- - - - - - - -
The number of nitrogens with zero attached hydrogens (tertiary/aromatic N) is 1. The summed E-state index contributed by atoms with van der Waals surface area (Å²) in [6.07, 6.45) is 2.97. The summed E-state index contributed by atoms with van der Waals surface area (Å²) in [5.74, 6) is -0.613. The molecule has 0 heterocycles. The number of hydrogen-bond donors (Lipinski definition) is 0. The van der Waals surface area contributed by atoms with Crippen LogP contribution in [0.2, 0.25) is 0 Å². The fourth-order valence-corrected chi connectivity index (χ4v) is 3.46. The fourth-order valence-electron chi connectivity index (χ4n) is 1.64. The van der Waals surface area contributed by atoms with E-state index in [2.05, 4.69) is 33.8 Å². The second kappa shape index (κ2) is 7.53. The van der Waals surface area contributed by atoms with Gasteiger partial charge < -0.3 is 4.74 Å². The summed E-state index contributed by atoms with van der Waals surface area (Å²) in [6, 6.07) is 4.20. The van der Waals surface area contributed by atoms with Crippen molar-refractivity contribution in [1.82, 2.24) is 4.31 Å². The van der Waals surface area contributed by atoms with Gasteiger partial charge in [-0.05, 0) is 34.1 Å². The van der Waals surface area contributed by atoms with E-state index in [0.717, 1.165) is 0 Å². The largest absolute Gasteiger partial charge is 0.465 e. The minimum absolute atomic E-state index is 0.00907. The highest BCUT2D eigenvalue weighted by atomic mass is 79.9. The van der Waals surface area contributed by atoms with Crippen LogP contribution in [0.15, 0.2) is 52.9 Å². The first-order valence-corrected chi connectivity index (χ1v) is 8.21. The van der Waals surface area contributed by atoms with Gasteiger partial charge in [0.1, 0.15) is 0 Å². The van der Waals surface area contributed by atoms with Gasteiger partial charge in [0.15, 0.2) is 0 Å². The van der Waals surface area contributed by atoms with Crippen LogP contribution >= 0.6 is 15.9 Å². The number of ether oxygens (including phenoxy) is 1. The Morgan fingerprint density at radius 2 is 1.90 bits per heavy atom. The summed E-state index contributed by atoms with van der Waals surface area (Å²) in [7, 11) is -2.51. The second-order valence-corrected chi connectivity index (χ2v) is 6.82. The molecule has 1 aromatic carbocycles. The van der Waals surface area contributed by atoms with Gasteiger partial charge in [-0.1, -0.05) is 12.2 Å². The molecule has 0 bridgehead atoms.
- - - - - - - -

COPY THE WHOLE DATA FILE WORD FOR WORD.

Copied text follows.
The number of nitrogens with zero attached hydrogens (tertiary/aromatic N) is 1. The summed E-state index contributed by atoms with van der Waals surface area (Å²) in [6.07, 6.45) is 2.97. The summed E-state index contributed by atoms with van der Waals surface area (Å²) in [5.74, 6) is -0.613. The molecule has 0 heterocycles. The number of hydrogen-bond donors (Lipinski definition) is 0. The van der Waals surface area contributed by atoms with Crippen LogP contribution in [0.2, 0.25) is 0 Å². The fourth-order valence-corrected chi connectivity index (χ4v) is 3.46. The fourth-order valence-electron chi connectivity index (χ4n) is 1.64. The van der Waals surface area contributed by atoms with E-state index in [2.05, 4.69) is 33.8 Å². The second kappa shape index (κ2) is 7.53. The van der Waals surface area contributed by atoms with Gasteiger partial charge < -0.3 is 4.74 Å². The summed E-state index contributed by atoms with van der Waals surface area (Å²) in [6, 6.07) is 4.20. The van der Waals surface area contributed by atoms with Crippen molar-refractivity contribution in [1.82, 2.24) is 4.31 Å². The van der Waals surface area contributed by atoms with Gasteiger partial charge in [-0.05, 0) is 34.1 Å². The van der Waals surface area contributed by atoms with E-state index in [0.717, 1.165) is 0 Å². The largest absolute Gasteiger partial charge is 0.465 e. The minimum absolute atomic E-state index is 0.00907. The highest BCUT2D eigenvalue weighted by atomic mass is 79.9. The van der Waals surface area contributed by atoms with Crippen LogP contribution in [0.15, 0.2) is 52.9 Å². The first-order valence-corrected chi connectivity index (χ1v) is 8.21. The van der Waals surface area contributed by atoms with Gasteiger partial charge in [0.1, 0.15) is 0 Å². The van der Waals surface area contributed by atoms with Gasteiger partial charge in [0.15, 0.2) is 0 Å². The van der Waals surface area contributed by atoms with Crippen LogP contribution >= 0.6 is 15.9 Å². The number of ether oxygens (including phenoxy) is 1. The Morgan fingerprint density at radius 2 is 1.90 bits per heavy atom. The summed E-state index contributed by atoms with van der Waals surface area (Å²) in [7, 11) is -2.51. The second-order valence-corrected chi connectivity index (χ2v) is 6.82. The molecule has 1 aromatic carbocycles. The van der Waals surface area contributed by atoms with Gasteiger partial charge in [-0.1, -0.05) is 12.2 Å². The molecule has 0 bridgehead atoms.